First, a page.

The funny thing about your comment was that the school district DID try to move the child into another school in another district and the parent sued to keep the child at her neighborhood school.

I'm not sure if it was millions of dollars but they definetly paid lawyers hundreds of thousands of dollars defending themselves from this parent and her wacky requests. You would be shocked by many of those requests but I don't want to mention any in case she is hanging around C-D (as I'm still afraid of her).
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Old 08-23-2012, 12:57 PM
 
Location: On the border of off the grid
3,179 posts, read 3,165,237 times
Reputation: 863
Quote:
Originally Posted by germaine2626 View Post
The funny thing about your comment was that the school district DID try to move the child into another school in another district and the parent sued to keep the child at her neighborhood school.

I'm not sure if it was millions of dollars but they definetly paid lawyers hundreds of thousands of dollars defending themselves from this parent and her wacky requests. You would be shocked by many of those requests but I don't want to mention any in case she is hanging around C-D (as I'm still afraid of her).
Better safe than sorry, Germaine. There's no pleasing some people. In the end, you know you did your best for the child. Imagine that poor child's life at home!
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Old 08-23-2012, 02:50 PM
 
Location: Wisconsin
19,480 posts, read 25,145,293 times
Reputation: 51118
[quote=germaine2626;25768440]
Quote:
Originally Posted by MatildaLoo View Post
Heh, how strange: this article also shows up as trending on my Facebook page.

I have to say, it's lists like these that make me hesitant about seeking teacher certification. Becoming a teacher has been something I've thought about for years.

Are parents really this nightmarish?[/quote]

Yes, some of them are!

Although, it is hard to give percentages about 80 to 85% of my student's parents were perfectly normal, typical parents with acceptable behavior, 5 to 10% were outstanding to deal with and extra thankful or extra nice, 9% were difficult and 1% were (as another C-Der wrote) bat shyt crazy.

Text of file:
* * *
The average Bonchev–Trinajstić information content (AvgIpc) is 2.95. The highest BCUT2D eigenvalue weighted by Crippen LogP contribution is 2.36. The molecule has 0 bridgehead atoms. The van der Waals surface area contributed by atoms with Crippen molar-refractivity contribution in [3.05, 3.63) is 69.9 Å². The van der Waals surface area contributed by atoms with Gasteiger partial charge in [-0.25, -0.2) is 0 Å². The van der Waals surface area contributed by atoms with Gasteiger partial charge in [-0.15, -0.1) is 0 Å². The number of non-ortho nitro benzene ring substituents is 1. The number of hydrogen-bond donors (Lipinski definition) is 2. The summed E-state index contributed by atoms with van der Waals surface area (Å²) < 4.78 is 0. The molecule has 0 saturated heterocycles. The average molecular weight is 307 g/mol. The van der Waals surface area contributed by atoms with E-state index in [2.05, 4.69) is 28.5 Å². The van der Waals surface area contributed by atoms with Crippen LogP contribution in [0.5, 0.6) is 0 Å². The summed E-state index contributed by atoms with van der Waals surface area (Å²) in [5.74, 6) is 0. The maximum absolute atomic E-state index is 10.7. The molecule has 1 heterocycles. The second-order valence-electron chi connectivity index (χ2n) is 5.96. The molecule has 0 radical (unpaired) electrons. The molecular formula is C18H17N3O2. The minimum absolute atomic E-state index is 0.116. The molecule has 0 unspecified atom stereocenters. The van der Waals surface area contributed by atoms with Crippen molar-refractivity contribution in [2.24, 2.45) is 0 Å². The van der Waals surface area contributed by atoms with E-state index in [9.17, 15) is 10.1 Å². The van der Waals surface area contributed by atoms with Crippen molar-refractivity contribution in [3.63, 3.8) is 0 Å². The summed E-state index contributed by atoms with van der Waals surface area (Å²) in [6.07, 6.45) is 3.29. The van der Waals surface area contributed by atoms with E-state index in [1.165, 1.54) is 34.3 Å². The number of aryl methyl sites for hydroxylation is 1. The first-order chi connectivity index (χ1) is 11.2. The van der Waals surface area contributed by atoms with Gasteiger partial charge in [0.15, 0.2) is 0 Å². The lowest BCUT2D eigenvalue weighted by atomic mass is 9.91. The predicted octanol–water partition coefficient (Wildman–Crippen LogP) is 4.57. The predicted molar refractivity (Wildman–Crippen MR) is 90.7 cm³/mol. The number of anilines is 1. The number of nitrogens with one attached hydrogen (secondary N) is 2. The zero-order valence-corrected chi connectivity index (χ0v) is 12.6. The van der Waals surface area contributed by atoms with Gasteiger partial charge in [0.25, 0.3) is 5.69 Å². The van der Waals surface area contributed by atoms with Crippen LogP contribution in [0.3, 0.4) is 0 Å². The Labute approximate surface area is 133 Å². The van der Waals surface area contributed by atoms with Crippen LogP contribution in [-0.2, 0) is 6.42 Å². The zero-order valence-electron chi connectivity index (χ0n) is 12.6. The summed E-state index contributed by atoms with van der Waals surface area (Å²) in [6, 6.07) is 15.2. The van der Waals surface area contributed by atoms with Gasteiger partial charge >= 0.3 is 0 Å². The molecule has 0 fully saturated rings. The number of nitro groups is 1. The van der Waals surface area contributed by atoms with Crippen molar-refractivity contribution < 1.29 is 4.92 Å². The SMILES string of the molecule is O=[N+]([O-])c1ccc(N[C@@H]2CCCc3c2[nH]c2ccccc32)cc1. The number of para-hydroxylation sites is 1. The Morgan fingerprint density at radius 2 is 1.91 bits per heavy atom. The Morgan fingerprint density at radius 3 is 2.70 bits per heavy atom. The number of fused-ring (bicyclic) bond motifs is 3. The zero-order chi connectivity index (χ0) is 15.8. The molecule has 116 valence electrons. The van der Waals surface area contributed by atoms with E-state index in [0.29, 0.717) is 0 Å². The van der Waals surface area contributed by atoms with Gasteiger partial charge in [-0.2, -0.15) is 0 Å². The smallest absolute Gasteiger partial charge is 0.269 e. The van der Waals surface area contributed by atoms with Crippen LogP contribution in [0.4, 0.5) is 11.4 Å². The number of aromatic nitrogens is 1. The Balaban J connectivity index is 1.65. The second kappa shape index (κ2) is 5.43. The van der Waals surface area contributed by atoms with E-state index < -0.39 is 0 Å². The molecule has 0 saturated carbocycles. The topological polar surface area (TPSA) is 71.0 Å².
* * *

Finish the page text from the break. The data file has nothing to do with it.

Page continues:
To give examples of bat shyt crazy I have had several parents over the years where the office/principal either had to call the police or threaten to call the police because the parent's behavior had crossed the line to threatening or attempting physical violence towards me or other teachers/staff.

Eighteen years after dealing with a particularily difficult parent I still sit in restaurants facing the door in case she comes after me, or others, with a gun. Just this last Monday I met several teachers at McDonalds and got a little anxious because there were two entrances and large glass windows and it was hard to find a place to sit where I could see who was coming inside before they saw me. And I had her daughter 18 years ago! BTW other teachers/therapists who had to deal with this "parent in denial" have told me that they also scan the crowd to make sure that this mom isn't around them.

I taught young special education students. Typically I was the first teacher to test and have to inform the parents that their child had special needs. Some parents were in deep denial and did not take the news well. These parents could be extremely difficult to work with on a day to day basis.

I am now retired but if I had to do it again I would still become a teacher.
To the person who contacted me: please read carefully. I never said that she came after me with a gun the part in red implies that I was worried that she would (due to comments she made to other parents regarding me and other teachers/therapists).


It was another parent who stood up at an IEP meeting and raised his hand to strike me. Again, please read carefully he raised his hand to strike me he didn't actually strike me (possibly because the principal immediately stood up between us).